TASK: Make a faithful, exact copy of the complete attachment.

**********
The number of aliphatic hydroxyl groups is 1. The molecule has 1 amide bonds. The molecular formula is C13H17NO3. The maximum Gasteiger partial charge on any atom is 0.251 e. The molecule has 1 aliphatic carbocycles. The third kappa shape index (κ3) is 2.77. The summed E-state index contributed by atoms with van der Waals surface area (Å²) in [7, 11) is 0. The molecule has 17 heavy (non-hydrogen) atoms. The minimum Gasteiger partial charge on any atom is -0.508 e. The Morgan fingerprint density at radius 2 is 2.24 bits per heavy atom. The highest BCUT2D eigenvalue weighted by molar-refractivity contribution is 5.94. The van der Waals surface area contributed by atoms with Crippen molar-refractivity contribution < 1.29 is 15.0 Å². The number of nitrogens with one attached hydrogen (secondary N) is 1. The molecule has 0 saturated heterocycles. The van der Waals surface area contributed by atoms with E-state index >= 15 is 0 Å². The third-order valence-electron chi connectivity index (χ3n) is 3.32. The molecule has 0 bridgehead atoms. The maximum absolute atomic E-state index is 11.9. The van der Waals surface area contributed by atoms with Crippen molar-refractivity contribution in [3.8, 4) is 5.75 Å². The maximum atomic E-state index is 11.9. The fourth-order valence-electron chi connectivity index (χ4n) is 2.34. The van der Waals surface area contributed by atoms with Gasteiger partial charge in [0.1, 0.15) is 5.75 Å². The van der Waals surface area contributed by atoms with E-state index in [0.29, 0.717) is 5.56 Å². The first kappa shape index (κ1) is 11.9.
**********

The number of aliphatic hydroxyl groups is 1. The molecule has 1 amide bonds. The molecular formula is C13H17NO3. The maximum Gasteiger partial charge on any atom is 0.251 e. The molecule has 1 aliphatic carbocycles. The third kappa shape index (κ3) is 2.77. The summed E-state index contributed by atoms with van der Waals surface area (Å²) in [7, 11) is 0. The molecule has 17 heavy (non-hydrogen) atoms. The minimum Gasteiger partial charge on any atom is -0.508 e. The Morgan fingerprint density at radius 2 is 2.24 bits per heavy atom. The highest BCUT2D eigenvalue weighted by molar-refractivity contribution is 5.94. The van der Waals surface area contributed by atoms with Crippen molar-refractivity contribution < 1.29 is 15.0 Å². The number of nitrogens with one attached hydrogen (secondary N) is 1. The molecule has 0 saturated heterocycles. The van der Waals surface area contributed by atoms with E-state index >= 15 is 0 Å². The third-order valence-electron chi connectivity index (χ3n) is 3.32. The molecule has 0 bridgehead atoms. The maximum absolute atomic E-state index is 11.9. The van der Waals surface area contributed by atoms with Crippen molar-refractivity contribution in [3.8, 4) is 5.75 Å². The maximum atomic E-state index is 11.9. The fourth-order valence-electron chi connectivity index (χ4n) is 2.34. The van der Waals surface area contributed by atoms with Gasteiger partial charge in [0.1, 0.15) is 5.75 Å². The van der Waals surface area contributed by atoms with E-state index in [0.29, 0.717) is 5.56 Å². The first kappa shape index (κ1) is 11.9.